ClinicalTrials.gov
ClinicalTrials.gov Menu

Fibromyalgia Integrative Training for Adolescents With Juvenile Fibromyalgia (FIT Teens)

The safety and scientific validity of this study is the responsibility of the study sponsor and investigators. Listing a study does not mean it has been evaluated by the U.S. Federal Government. Know the risks and potential benefits of clinical studies and talk to your health care provider before participating. Read our disclaimer for details.
ClinicalTrials.gov Identifier: NCT03268421
Recruitment Status : Recruiting
First Posted : August 31, 2017
Last Update Posted : March 21, 2018
Sponsor:
Collaborator:
National Institute of Arthritis and Musculoskeletal and Skin Diseases (NIAMS)
Information provided by (Responsible Party):
Children's Hospital Medical Center, Cincinnati

August 29, 2017
August 31, 2017
March 21, 2018
January 2, 2018
May 2022   (Final data collection date for primary outcome measure)
Change in functional disability [ Time Frame: Baseline to 3 month follow up (primary endpoint) and 6, 9 and 12 month follow-up ]

The Functional Disability Inventory (FDI), a 15 item self-report measure will be used to assess participant's perceived difficulty in the performance of daily activities at home, school, recreational, and social domains due to pain. For this primary outcome, data from this questionnaires will be used to compare baseline response to 3 month follow up to examine whether a reduction in disability occurs.

The main outcome measure for this comparison will be the difference in baseline and primary endpoint (3 month) FDI scores for each of the three interventions (FIT Teens, CBT, and GAE).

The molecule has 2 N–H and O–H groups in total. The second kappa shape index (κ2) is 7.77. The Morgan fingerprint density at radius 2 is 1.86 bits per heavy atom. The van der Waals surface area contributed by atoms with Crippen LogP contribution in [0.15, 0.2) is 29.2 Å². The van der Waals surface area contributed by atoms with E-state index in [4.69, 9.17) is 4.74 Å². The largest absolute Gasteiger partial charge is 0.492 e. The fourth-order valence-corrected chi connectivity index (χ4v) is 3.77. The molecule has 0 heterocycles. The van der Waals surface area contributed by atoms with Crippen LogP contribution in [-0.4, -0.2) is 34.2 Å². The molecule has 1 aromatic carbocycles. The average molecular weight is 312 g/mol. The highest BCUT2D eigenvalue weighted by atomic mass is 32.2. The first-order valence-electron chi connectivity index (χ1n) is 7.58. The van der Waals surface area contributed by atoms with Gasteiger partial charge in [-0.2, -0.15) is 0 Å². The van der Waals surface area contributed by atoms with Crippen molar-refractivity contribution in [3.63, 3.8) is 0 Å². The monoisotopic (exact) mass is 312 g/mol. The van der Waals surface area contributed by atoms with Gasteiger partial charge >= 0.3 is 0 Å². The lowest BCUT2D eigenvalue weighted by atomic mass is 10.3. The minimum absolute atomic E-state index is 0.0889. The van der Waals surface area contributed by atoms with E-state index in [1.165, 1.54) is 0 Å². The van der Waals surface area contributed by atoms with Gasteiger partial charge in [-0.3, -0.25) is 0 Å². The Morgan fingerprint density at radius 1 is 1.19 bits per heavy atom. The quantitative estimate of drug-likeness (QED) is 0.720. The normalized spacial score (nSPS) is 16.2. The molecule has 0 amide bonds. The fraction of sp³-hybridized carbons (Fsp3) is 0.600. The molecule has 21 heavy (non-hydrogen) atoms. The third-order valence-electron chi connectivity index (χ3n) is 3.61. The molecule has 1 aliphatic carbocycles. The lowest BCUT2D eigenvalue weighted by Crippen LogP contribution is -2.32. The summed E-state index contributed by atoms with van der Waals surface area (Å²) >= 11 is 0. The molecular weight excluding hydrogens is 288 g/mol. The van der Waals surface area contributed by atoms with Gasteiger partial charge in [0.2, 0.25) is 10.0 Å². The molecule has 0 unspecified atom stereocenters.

Same as current
Complete list of historical versions of study NCT03268421 on ClinicalTrials.gov Archive Site
Change in pain intensity [ Time Frame: Baseline to 3 month follow up (primary endpoint) and 6, 9 and 12 month follow-up ]
A Visual Analog Scale (VAS) will be used to assess average pain intensity over a one week period
Same as current
Not Provided
Not Provided
 
Fibromyalgia Integrative Training for Adolescents With Juvenile Fibromyalgia
Multi-site Randomized Clinical Trial of FIT Teens for Juvenile Fibromyalgia
This study evaluates whether Fibromyalgia Integrative Training program for Teens (FIT Teens), a combined cognitive behavioral therapy and neuromuscular exercise training program is more effective in reducing disability in adolescents with Juvenile Fibromyalgia compared to cognitive behavioral therapy (CBT) alone or a graded aerobic exercise (GAE) program alone. One third of participants will receive the FIT Teens training; one third will receive CBT training; and one third of participants will receive the GAE training.
Juvenile-onset fibromyalgia (JFM) is a chronic, debilitating pain condition that typically persists into adulthood for the majority of patients. Whereas medications offer limited and short-term symptom relief for JFM, our research group has demonstrated that cognitive-behavioral therapy (CBT) is safe, effective and durable in reducing functional disability and depressive symptoms in adolescents with this condition. However, 60% of patients receiving CBT did not show clinically significant improvement in functional disability, and pain levels remained in the moderate range despite being reduced overall. Our multidisciplinary team of experts in Behavioral Medicine, Rheumatology and Exercise Science has developed and tested the feasibility of a new Fibromyalgia Integrative Training program for Teens (FIT Teens), which enhances the established CBT intervention with a novel neuromuscular exercise training program derived from evidence-based pediatric injury prevention research. Pilot testing showed excellent patient engagement, no adverse effects and very promising early results indicating this treatment to have even stronger effects on disability and pain outcomes than CBT alone. This trial evaluates whether the FIT Teens intervention is more effective than CBT alone or graded aerobic exercise alone and whether treatment effects are sustainable over 1 year follow-up.
Interventional
Not Applicable
Allocation: Randomized
Intervention Model: Parallel Assignment
Intervention Model Description:
Non-pharmacologic trial comparing behavioral and exercise-based treatments